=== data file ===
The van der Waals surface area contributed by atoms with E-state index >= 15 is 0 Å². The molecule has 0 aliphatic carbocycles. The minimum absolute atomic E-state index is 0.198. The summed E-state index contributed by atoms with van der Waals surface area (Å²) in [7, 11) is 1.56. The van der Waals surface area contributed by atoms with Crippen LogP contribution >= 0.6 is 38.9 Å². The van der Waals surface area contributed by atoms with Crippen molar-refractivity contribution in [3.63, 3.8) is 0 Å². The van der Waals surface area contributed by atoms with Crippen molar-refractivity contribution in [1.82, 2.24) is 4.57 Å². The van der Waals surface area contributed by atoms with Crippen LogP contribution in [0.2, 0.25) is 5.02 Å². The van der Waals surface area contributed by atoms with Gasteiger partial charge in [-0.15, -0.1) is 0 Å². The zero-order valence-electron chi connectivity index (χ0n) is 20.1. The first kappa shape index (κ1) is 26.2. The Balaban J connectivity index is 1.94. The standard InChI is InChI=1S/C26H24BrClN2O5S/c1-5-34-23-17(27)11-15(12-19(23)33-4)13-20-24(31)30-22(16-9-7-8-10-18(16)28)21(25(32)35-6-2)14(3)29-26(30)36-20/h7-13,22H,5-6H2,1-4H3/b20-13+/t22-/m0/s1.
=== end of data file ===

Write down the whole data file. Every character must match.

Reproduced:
The van der Waals surface area contributed by atoms with E-state index >= 15 is 0 Å². The molecule has 0 aliphatic carbocycles. The minimum absolute atomic E-state index is 0.198. The summed E-state index contributed by atoms with van der Waals surface area (Å²) in [7, 11) is 1.56. The van der Waals surface area contributed by atoms with Crippen LogP contribution >= 0.6 is 38.9 Å². The van der Waals surface area contributed by atoms with Crippen molar-refractivity contribution in [3.63, 3.8) is 0 Å². The van der Waals surface area contributed by atoms with Crippen molar-refractivity contribution in [1.82, 2.24) is 4.57 Å². The van der Waals surface area contributed by atoms with Crippen LogP contribution in [0.2, 0.25) is 5.02 Å². The van der Waals surface area contributed by atoms with Gasteiger partial charge in [-0.15, -0.1) is 0 Å². The zero-order valence-electron chi connectivity index (χ0n) is 20.1. The first kappa shape index (κ1) is 26.2. The Balaban J connectivity index is 1.94. The standard InChI is InChI=1S/C26H24BrClN2O5S/c1-5-34-23-17(27)11-15(12-19(23)33-4)13-20-24(31)30-22(16-9-7-8-10-18(16)28)21(25(32)35-6-2)14(3)29-26(30)36-20/h7-13,22H,5-6H2,1-4H3/b20-13+/t22-/m0/s1.